Finally, let’s talk about the shows. On the Escape we encountered all sorts of issues with the shows. Rescheduling / all out cancellation in some cases due to cast illness, and bad food/service in the paid show, Brat Pack. On the Bliss, we had none of those problems. We saw Havana early on in the sailing, which I was just “meh” about. It was fine, but sound levelling made it difficult to understand what was being said/sung, and if I haven’t mentioned it before, I don’t really like musicals. We’d intended on seeing Jersey Boys, as we had it booked for the 26th, but at the last-minute got an invite to Los Lobos to eat with a few others in the industry, and eagerly took them up on it. We did get to see the first 30 minutes of the show before we headed to dinner, and were both really enjoying it! While it’s technically a musical, it tells a clear story all the way through, and because it was an entertaining one, I can overlook that 😉

The pièce de résistance, however, came later that night when we saw “Happy Hour Prohibition – The Musical”. This show does cost extra, but in my opinion, was worth every penny. Again, I don’t really like musicals, this is the exception. It’s set in Madam Lulu’s New Orleans speakeasy the night before prohibition starts, and tells the story of bootleggers, and gives you plenty of period music to enjoy. You do have to be 21 to see this, as it includes the following 5 period cocktails delivered throughout the show: Moscow Mule, Old Fashioned, HHP Mint Julep, Whiskey Sour, and Sea Captain. Here are the recipes, straight from the small program available on your table at the show:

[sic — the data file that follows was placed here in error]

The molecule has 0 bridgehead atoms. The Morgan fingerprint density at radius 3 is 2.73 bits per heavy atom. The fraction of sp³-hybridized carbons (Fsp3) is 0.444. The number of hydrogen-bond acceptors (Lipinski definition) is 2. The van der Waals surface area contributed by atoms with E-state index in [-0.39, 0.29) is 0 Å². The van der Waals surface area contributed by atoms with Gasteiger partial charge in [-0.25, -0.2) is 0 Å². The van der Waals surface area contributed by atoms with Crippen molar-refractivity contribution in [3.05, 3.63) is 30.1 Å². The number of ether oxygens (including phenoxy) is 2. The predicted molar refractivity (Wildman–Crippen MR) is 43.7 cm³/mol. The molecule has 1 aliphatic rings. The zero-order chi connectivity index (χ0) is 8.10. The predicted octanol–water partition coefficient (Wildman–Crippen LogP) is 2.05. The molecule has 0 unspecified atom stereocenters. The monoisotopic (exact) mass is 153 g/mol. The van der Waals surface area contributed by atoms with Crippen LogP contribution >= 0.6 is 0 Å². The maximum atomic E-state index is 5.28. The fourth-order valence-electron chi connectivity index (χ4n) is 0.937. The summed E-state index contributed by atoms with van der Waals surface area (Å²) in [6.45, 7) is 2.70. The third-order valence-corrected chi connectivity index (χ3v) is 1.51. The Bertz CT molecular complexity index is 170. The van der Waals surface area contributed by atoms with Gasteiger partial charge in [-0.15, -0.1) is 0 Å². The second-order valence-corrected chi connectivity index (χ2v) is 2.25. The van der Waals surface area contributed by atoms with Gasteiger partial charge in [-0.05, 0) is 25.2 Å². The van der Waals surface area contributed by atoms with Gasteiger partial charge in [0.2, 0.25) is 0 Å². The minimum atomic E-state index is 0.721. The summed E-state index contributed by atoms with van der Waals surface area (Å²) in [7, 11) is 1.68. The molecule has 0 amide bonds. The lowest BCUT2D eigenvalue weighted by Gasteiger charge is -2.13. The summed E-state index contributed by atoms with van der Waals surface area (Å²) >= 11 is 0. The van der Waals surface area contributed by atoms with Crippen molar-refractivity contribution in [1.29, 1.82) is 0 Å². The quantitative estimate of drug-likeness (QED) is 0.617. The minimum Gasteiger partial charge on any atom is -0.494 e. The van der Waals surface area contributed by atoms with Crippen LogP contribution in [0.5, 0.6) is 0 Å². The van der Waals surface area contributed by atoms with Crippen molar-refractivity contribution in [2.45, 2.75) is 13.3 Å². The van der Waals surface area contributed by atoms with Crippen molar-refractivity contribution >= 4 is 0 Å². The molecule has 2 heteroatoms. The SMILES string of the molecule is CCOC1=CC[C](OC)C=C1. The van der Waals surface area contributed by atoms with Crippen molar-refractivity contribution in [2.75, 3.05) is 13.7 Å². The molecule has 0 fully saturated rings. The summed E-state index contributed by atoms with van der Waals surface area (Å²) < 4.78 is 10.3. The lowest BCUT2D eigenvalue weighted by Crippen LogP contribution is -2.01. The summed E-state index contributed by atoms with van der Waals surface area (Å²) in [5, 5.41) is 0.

Every single one of those was delicious, with the Moscow Mule being both of our favorites. Jen’s not much into mixed drinks like this normally, so I was shocked when she drank every one of them. As they bring you new ones, they remove your old cups/glasses, and I thought she was going to cry (or kill the server) when he took her Moscow Mule before she was done.